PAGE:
The first group of African ministers to study at the Aberdeen University Centre for Ministry Studies have been awarded their degrees.
Fourteen ministers from Malawi, Mozambique and Zimbabwe began studying part-time two years ago, taking courses in spiritual formation, leadership, preaching and Christian practices before writing a 20,000 word dissertation. Eleven have been awarded an MTh in Ministry Studies, two received diplomas and one suspended studies due to personal circumstances.
The programme was introduced in 2017 after a Draft Agreement was signed between Aberdeen University and Zomba Theological College; and sponsored by the Church of Scotland, the Presbyterian Church in Ireland and the Presbyterian Church of the USA.
It was co-ordinated by Church of Scotland minister the Rev Dr Ken Jeffrey, senior lecturer in church history. He said: “It has been a joy and a privilege to have this opportunity of working with our friends in Malawi and to support the church in the theological education and training of their leaders. We are delighted by the achievements of this first cohort of students and look forward to starting work with a new class of students later this year."
One of the students, Falitsani Kansilanga, said: “The Masters in Ministry Studies programme has transformed the way I do and perceive ministry. It has really been a lot of learning and unlearning. In a nutshell, this programme is not only a course for the mind, but for the heart as well. The mind has been enriched, the heart has been refreshed.”
A second cohort of students, including four women ministers, will start the programme at Zomba Theological College in October.
The 14 students who began the class are pictured with Dr Jeffrey and Dr Leon van Ommen, who helped to deliver the programme in Malawi: the Rev Innocent Chikopa, the Rev Maxford Chilindeni, the Rev Moses Chitawo, the Rev Moffat Garnet, the Rev Paulo Joao, the Rev Pofera Kalimbuka, the Rev Helmart Kaliza, Falitsani Kansilanga, the Rev Hudson Kaseko, the Rev Watson Kazembe, the Rev Mizeki Mndola, the Rev Donnex Ngalande, the Rev Cosmas Pamaso, the Rev Maurice Sabuni.
When the Centre for Ministry Studies was created three years ago, the Business Plan included the suggestion that we would explore the idea of delivering short intensive programmes in Africa and that we would investigate the existing connections between the Church of Scotland and Malawi. Finally, after many meetings, countless emails and a visit to Malawi last August, a Draft Agreement was signed in December that created a new, collaborative partnership between the University of Aberdeen and Zomba Theological College.
The first partnership of its kind, it provides the opportunity for church leaders across Africa to join the MTh Ministry Studies programme that was created two years ago and which has already become a popular and successful course at Aberdeen University. Staff from the University will travel to Malawi where they will teach the four module, part-time programme in Zomba. We expect to welcome between 15 and 20 students onto the programme each year. In addition, Aberdeen University will invite three members of staff from Zomba Theological College to apply to join our distance PhD programme. In this way we hope to contribute to the development of the College as it seeks to provide ministerial training for ministers.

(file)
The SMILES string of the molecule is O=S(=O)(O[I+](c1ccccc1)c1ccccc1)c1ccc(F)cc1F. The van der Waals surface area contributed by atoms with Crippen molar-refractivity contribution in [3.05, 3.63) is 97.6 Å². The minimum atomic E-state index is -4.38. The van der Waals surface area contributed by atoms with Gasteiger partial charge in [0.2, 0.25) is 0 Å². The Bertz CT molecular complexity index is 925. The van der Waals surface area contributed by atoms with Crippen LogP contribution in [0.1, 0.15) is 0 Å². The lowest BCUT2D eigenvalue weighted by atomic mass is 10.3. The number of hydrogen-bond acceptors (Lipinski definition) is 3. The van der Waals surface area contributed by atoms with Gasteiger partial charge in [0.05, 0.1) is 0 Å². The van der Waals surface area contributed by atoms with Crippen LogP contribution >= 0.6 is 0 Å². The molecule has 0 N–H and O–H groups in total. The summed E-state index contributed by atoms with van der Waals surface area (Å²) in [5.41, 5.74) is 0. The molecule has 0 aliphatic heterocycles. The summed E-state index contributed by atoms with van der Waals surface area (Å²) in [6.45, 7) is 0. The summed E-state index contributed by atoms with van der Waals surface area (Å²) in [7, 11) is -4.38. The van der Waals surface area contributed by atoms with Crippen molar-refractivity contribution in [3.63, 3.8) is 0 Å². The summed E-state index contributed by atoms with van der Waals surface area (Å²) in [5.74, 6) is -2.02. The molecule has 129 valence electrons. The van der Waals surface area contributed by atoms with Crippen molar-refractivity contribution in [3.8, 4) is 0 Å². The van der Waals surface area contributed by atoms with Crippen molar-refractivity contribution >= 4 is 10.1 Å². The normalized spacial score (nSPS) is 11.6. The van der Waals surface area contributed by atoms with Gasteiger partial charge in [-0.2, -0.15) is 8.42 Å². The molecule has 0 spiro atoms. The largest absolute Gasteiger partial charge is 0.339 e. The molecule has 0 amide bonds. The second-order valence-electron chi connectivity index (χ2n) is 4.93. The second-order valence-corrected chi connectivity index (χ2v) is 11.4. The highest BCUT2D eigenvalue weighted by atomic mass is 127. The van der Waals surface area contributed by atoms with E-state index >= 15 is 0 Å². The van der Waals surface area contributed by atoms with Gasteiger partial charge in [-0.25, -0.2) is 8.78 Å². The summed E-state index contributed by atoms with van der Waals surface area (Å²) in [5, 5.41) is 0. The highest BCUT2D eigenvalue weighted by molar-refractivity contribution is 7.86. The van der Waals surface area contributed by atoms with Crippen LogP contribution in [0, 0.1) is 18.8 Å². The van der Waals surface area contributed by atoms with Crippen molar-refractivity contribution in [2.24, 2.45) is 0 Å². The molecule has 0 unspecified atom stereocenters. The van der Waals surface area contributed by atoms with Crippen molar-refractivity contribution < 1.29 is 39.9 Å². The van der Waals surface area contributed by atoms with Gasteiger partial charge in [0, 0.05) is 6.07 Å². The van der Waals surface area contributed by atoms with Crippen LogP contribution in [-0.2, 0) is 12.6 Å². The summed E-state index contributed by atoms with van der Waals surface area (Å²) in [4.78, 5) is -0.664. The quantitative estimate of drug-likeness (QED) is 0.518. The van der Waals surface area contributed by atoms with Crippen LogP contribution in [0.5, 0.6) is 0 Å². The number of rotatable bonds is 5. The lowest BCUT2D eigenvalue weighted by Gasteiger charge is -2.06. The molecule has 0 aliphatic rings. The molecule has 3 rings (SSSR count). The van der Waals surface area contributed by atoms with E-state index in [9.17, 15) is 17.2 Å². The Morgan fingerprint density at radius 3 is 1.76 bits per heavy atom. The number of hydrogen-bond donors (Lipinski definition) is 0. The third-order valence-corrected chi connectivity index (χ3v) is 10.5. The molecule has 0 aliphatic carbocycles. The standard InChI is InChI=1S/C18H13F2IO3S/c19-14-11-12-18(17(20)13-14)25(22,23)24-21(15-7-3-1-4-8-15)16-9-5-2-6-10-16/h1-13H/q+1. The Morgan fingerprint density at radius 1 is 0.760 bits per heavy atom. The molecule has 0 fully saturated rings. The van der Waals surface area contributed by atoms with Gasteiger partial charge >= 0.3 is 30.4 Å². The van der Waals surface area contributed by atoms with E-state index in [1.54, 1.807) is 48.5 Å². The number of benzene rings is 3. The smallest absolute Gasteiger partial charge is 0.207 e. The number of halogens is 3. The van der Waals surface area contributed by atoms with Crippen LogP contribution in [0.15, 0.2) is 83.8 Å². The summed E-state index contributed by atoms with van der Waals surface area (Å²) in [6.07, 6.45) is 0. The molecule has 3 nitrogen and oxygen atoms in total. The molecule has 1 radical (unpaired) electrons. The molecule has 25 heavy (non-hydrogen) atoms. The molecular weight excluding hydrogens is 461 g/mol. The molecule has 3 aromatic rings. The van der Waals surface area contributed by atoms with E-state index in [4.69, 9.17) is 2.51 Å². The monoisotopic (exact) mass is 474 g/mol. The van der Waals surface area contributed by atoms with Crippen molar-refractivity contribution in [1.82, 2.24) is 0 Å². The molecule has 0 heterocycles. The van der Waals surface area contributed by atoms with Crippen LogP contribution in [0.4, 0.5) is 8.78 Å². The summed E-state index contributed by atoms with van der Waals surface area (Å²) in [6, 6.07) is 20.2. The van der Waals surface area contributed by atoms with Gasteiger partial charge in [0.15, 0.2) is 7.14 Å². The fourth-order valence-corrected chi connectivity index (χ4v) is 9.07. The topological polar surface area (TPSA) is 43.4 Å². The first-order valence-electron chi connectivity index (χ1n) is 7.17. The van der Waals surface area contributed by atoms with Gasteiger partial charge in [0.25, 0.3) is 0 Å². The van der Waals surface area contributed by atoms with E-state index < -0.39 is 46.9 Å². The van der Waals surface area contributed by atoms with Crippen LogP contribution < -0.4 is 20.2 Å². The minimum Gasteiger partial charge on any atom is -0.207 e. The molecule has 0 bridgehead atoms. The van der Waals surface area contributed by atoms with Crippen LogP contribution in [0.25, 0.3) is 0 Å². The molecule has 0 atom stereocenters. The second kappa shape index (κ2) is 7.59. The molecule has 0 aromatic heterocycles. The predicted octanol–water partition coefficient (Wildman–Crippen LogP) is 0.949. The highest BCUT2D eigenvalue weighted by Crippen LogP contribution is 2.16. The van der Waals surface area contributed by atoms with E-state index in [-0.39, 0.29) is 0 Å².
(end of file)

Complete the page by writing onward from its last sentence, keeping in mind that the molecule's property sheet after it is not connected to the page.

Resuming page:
Previously, church leaders in Malawi who wanted to pursue postgraduate studies had to travel to other African nations or come to Europe or the USA to further their education. Now, and for the first time, they are able to study for their Masters and Doctoral degrees in their own country. The Draft Agreement commits Aberdeen University and Zomba Theological College to this partnership for five years in the first instance. At the end of this period, we hope that the increased capacity in Zomba, provided by the staff who have gained their PhDs from Aberdeen, will allow them to develop their own postgraduate programmes of study.
In the meantime, the IT department at Aberdeen University are collecting and recycling old laptops which we shall give to our new Malawian students so that they have the means to study and research online. Approaches have been made to several publishers who we hope will donate course textbooks to the students.
Discussions are also taking place with the Church of Scotland and Aberdeen Presbytery about creating a scholarship programme to support church leaders from Malawi who want to join the course. Aberdeen University has reduced the fees for this particular programme, but it will still cost a Malawian minister more than 1000 pounds per year, over two years to complete the course. Therefore, if you, your congregation or Presbytery are interested in finding ways to support this new initiative and contributing to a scholarship programme, then please contact Rev Dr Ken Jeffrey at email@example.com.
The photos below were taken during the first teaching session of the Malawi MTh Ministry Studies programme.
Rev Dr Ken Jeffrey leads the students in a class session.
Dr Andrew Clarke leads the students in a class session.
Students on the MTh Ministry Studies programme with their laptops donated by the University.
The second cohort of students.